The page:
Twenty people were indicted Wednesday for bringing about 100 pounds of fentanyl, heroin and cocaine to Cleveland from Chicago and New York.
As part of an investigation, law enforcement seized 29 kilograms of cocaine, six kilograms of heroin and one kilogram of fentanyl, as well as $400,000 and several firearms, according to a Department of Justice news release, citing an indictment.
Named in a 51-count indictment are: Ismael Jacinto Acosta, 37, of Cleveland Heights; Alfonso Rodrigo, 36, of Warrensville Heights; David Urrabazo-Maldonado, Jr., 29, of Madera, Calif; Tennille Bryant, 36, of Yonkers, N.Y.; James Carver, 36, of Yonkers, N.Y.; Van Herron, 34, of Cleveland; Jose Hernandez, 55, of Chicago; Octavio Rodrigo, 60, of Maple Heights; Juan Carlos Solis, 26, of Chicago; Mario Amador-Ramirez, 52, of Cleveland; Roland Francisco Rivera-Erazo, 32, of Honduras; Maurice Walker, 31, of Cleveland; Manuel Maldonado, 37, of Lyndhurst; Reinaldo Hernandez, 27, of Cleveland; Cesar Zambrano-Espinal, 27, of Cleveland; Kelvin Zambrano, 27, of Cleveland; Jonathan Stepp, 32, of Cleveland; Ryan Miller, 33, of Cleveland; Nancy Vargas, 33, of Tolleson, Ariz. and Margaret Fernandez, 35, of Warrensville Heights.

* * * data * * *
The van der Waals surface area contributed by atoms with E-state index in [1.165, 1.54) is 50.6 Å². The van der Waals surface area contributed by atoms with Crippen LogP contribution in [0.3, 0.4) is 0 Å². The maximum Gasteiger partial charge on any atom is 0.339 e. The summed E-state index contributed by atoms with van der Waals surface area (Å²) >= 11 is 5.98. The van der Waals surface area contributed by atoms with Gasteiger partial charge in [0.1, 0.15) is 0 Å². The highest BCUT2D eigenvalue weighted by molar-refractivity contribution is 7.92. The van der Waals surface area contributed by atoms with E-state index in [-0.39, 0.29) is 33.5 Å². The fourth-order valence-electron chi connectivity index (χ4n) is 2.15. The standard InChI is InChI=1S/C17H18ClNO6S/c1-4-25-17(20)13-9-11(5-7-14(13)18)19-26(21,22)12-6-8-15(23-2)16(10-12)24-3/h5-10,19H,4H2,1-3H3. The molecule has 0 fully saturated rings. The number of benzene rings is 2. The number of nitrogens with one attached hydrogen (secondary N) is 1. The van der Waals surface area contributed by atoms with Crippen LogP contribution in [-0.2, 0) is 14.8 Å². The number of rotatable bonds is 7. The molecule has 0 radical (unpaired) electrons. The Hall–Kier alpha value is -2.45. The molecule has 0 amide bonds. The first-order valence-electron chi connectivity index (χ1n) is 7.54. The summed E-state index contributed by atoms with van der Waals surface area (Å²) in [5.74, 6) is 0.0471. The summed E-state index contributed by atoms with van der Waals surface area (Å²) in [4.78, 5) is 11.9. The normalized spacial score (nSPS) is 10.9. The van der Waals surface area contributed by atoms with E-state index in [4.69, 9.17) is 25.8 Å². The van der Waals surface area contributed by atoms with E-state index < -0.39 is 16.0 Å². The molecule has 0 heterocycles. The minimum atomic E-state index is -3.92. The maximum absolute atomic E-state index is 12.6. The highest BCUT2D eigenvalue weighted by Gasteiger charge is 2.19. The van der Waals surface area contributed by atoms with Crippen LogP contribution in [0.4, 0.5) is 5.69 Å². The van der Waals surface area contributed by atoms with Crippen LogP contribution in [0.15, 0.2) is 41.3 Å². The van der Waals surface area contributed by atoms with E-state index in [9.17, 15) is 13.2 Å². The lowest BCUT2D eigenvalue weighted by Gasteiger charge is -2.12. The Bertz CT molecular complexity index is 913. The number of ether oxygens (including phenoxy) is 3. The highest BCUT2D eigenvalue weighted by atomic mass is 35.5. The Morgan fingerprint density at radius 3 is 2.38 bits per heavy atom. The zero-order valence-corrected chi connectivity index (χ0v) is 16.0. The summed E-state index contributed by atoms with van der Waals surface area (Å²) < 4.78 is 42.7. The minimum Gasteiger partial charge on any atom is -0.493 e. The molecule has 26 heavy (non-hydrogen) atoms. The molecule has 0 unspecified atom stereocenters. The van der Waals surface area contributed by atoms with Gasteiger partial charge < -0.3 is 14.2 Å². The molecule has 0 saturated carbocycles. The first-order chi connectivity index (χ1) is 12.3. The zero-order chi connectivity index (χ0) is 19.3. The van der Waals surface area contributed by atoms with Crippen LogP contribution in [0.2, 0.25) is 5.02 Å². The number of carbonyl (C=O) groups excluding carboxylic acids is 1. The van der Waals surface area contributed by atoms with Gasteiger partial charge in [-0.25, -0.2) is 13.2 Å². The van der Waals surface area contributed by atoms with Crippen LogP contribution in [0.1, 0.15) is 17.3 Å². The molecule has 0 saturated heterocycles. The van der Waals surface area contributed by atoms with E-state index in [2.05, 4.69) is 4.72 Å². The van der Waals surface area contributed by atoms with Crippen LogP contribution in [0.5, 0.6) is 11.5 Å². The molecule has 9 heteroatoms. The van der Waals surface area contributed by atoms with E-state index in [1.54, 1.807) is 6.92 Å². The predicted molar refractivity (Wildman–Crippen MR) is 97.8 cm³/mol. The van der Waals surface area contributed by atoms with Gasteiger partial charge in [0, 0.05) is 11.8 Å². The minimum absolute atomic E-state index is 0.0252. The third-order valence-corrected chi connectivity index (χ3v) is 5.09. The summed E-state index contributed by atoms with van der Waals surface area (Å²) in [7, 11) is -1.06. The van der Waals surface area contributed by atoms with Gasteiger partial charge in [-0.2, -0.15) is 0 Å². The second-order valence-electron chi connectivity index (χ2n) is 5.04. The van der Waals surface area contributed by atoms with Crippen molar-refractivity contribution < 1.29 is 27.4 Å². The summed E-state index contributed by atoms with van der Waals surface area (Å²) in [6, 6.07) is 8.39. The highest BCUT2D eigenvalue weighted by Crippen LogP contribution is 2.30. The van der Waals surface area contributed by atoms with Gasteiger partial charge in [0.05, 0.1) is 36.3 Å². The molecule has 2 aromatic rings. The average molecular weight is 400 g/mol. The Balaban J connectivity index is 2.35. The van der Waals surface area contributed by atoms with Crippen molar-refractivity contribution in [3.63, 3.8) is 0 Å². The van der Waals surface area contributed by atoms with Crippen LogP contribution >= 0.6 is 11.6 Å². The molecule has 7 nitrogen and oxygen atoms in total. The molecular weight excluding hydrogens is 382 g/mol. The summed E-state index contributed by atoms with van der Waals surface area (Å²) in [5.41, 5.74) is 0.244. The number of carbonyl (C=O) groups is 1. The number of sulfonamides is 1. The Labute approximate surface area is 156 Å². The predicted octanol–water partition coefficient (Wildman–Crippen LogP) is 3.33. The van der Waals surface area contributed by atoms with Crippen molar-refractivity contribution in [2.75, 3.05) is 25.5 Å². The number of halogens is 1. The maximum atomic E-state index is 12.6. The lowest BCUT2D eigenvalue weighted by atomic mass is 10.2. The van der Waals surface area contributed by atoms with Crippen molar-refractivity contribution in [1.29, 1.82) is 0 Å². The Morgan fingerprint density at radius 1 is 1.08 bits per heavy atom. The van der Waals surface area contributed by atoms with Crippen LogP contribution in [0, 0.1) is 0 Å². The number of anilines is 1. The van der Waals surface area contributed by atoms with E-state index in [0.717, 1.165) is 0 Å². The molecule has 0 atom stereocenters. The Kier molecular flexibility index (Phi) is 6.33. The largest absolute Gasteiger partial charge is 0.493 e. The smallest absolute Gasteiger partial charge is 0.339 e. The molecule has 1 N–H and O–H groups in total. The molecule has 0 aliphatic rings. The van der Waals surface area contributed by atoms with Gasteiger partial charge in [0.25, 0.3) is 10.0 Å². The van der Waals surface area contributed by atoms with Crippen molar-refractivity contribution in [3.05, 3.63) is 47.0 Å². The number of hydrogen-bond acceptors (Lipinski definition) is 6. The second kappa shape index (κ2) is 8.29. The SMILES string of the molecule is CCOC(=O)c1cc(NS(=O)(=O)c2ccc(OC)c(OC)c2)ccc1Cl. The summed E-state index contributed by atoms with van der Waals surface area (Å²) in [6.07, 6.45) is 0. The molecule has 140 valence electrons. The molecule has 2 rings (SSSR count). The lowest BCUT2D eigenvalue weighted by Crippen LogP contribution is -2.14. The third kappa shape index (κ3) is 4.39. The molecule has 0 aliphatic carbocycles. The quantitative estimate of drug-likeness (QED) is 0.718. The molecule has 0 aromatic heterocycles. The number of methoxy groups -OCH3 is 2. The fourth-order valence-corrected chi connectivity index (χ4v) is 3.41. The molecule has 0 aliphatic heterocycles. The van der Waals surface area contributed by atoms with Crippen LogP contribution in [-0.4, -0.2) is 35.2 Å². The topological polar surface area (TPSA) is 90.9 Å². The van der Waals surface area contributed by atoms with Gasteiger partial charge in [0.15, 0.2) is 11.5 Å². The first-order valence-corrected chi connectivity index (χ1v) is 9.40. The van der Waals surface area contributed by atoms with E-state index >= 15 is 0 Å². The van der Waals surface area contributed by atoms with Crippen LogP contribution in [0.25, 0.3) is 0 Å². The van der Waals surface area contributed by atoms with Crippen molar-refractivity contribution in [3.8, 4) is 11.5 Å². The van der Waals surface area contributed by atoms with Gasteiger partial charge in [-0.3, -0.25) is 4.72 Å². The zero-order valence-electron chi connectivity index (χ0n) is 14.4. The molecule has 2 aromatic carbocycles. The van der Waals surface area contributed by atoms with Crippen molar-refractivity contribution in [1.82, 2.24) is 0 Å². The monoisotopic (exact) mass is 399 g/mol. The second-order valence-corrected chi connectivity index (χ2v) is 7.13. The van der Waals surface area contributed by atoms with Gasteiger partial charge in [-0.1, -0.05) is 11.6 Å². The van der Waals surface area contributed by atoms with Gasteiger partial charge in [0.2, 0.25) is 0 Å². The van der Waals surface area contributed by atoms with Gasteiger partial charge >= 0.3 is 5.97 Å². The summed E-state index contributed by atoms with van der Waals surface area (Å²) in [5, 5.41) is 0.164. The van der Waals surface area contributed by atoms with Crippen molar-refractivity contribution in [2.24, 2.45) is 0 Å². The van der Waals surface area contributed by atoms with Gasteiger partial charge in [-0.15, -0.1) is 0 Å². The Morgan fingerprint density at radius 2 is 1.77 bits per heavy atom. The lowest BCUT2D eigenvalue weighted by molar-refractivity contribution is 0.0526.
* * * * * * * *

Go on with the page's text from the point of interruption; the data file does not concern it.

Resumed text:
The defendants conspired together from 2010 through 2016 to obtain fentanyl, heroin, cocaine and marijuana from suppliers in Chicago and Yonkers, N.Y. and then sell the drugs in Northeast Ohio, the release said.
Acosta received heroin from suppliers in Chicago, while Jose Hernandez supplied vehicles with trap compartments to move the drugs.
Zambrano-Espinal used a home on West 130th Street in Cleveland to keep and distribute the drugs and money, and supplied heroin and cocaine to others who sold the drugs in Northeast Ohio.
A house on Maple Heights Boulevard in Maple Heights was used to store and distribute drugs and money.
Jose Hernandez used a commercial bus line to attempt to transport two kilograms of heroin from Chicago to Cleveland, while Bryant transported one kilogram of fentanyl from Yonkers, New York to Cleveland. Bryant and Carver, working with the Rodrigos and Urrabazo-Maldonado, then transported the kilogram of fentanyl to the Maple Heights Boulevard home, according to the release.
"This organization is responsible for bringing nearly 100 pounds of heroin, cocaine and fentanyl into Northeast Ohio,” U.S. Attorney Carole S. Rendon said. “Sadly, the death toll continues to mount from this epidemic. Daily we mourn as parents bury their children and children bury their parents. In response, we will continue to aggressively target drug traffickers, while working just as aggressively to reduce the demand for drugs and to provide treatment for those already addicted."